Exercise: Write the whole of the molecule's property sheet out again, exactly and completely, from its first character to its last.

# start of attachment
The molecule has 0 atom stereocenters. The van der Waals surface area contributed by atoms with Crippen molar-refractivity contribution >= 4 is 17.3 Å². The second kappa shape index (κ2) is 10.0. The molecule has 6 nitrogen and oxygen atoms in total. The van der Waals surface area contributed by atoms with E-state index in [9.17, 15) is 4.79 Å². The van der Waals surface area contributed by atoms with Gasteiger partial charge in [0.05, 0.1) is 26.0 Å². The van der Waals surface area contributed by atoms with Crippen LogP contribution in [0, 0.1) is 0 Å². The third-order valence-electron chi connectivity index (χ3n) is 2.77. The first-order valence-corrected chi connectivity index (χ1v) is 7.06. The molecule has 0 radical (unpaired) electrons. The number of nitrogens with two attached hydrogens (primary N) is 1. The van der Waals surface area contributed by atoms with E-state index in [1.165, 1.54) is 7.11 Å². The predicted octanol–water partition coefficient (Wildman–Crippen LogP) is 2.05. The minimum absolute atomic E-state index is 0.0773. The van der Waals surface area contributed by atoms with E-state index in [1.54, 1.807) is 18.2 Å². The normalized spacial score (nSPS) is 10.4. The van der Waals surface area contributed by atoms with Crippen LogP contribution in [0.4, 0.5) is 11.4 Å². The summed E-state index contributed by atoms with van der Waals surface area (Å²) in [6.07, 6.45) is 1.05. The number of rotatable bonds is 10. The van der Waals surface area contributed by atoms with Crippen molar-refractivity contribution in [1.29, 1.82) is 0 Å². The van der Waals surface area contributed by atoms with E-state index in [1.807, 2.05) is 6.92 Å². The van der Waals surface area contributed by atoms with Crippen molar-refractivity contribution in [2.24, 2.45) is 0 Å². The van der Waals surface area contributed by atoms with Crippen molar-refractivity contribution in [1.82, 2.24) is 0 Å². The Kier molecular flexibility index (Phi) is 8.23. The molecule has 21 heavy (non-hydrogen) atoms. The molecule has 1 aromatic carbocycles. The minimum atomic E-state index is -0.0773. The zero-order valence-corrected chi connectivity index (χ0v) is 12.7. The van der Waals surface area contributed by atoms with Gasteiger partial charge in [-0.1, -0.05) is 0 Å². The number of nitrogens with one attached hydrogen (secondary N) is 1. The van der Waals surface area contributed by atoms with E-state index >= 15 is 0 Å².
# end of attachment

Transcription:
The molecule has 0 atom stereocenters. The van der Waals surface area contributed by atoms with Crippen molar-refractivity contribution >= 4 is 17.3 Å². The second kappa shape index (κ2) is 10.0. The molecule has 6 nitrogen and oxygen atoms in total. The van der Waals surface area contributed by atoms with E-state index in [9.17, 15) is 4.79 Å². The van der Waals surface area contributed by atoms with Gasteiger partial charge in [0.05, 0.1) is 26.0 Å². The van der Waals surface area contributed by atoms with Crippen LogP contribution in [0, 0.1) is 0 Å². The third-order valence-electron chi connectivity index (χ3n) is 2.77. The first-order valence-corrected chi connectivity index (χ1v) is 7.06. The molecule has 0 radical (unpaired) electrons. The number of nitrogens with two attached hydrogens (primary N) is 1. The van der Waals surface area contributed by atoms with E-state index in [1.165, 1.54) is 7.11 Å². The predicted octanol–water partition coefficient (Wildman–Crippen LogP) is 2.05. The minimum absolute atomic E-state index is 0.0773. The van der Waals surface area contributed by atoms with E-state index in [1.54, 1.807) is 18.2 Å². The normalized spacial score (nSPS) is 10.4. The van der Waals surface area contributed by atoms with Crippen LogP contribution in [0.4, 0.5) is 11.4 Å². The summed E-state index contributed by atoms with van der Waals surface area (Å²) in [6.07, 6.45) is 1.05. The number of rotatable bonds is 10. The van der Waals surface area contributed by atoms with Crippen molar-refractivity contribution in [1.29, 1.82) is 0 Å². The van der Waals surface area contributed by atoms with E-state index in [1.807, 2.05) is 6.92 Å². The van der Waals surface area contributed by atoms with Crippen molar-refractivity contribution in [2.24, 2.45) is 0 Å². The van der Waals surface area contributed by atoms with Crippen molar-refractivity contribution in [1.82, 2.24) is 0 Å². The Kier molecular flexibility index (Phi) is 8.23. The molecule has 21 heavy (non-hydrogen) atoms. The molecule has 1 aromatic carbocycles. The minimum atomic E-state index is -0.0773. The zero-order valence-corrected chi connectivity index (χ0v) is 12.7. The van der Waals surface area contributed by atoms with Gasteiger partial charge in [-0.1, -0.05) is 0 Å². The number of nitrogens with one attached hydrogen (secondary N) is 1. The van der Waals surface area contributed by atoms with E-state index >= 15 is 0 Å².